These books on homeschooling have ideas that could be used to adapt home learning environments.
Teaching at Home: A New Approach to Tutoring Children with Autism and Asperger Syndrome
By: Olga Holland
Jessica Kingsley Publishers, 2005. ISBN: 9781843107873
Description: This book offers inspiration and encouragement for parents of children with Autism or Asperger syndrome who are considering home schooling their children, and also provides useful pointers for teachers and carers.'- Link: Autism Europe'In this resource for parents, Holland describes an approach to teaching children with autism and Asperger syndrome that she developed with her own son, Billy (who now participates in a gifted and talented program). She offers practical advice on such issues as understanding body language, adapting the teaching environment, devising homework schedules, and coping with distractions.'- Book NewsFaced with the apparent inability of her autistic son Billy to learn and socialize with other children at school, Olga Holland decided to teach him at home.Where traditional educational approaches had produced limited results, the author's own method of teaching succeeded, over a period of two years, in enabling Billy to pass the test that allowed him to enter a class for gifted children.Teaching at Home explains the author's approach, focused on adapting to the demands of Billy's atypical mind and respecting his vivid imaginative world while attracting and retaining his attention. The author describes her use of sensory and memory techniques, social stories and humour, and gives useful advice on issues such as understanding body language, adapting the teaching environment, devising homework schedules and coping with distractions.This book offers inspiration and encouragement for parents of children with autism or Asperger Syndrome who are considering homeschooling their children, and also provides useful pointers for teachers and carers. -Publisher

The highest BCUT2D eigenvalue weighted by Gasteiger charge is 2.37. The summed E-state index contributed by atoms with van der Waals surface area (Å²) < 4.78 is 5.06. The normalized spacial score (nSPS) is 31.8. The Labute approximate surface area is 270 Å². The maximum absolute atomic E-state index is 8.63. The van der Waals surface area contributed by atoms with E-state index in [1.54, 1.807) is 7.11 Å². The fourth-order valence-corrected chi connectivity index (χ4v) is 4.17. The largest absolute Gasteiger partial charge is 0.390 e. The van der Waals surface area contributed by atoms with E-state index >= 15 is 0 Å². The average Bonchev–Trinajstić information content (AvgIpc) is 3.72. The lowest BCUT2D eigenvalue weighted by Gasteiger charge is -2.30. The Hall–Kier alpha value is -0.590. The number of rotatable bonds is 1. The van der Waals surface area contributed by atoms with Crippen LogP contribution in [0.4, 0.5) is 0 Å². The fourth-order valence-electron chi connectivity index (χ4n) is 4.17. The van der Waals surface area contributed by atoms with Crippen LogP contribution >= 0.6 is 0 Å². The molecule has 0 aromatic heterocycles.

Choosing Home: Deciding to Homeschool with Asperger's Syndrome
By: Martha Kennedy Hartnett; foreword by Stephen Shore
Jessica Kingsley Publishers, 2004 ISBN: 9781843107637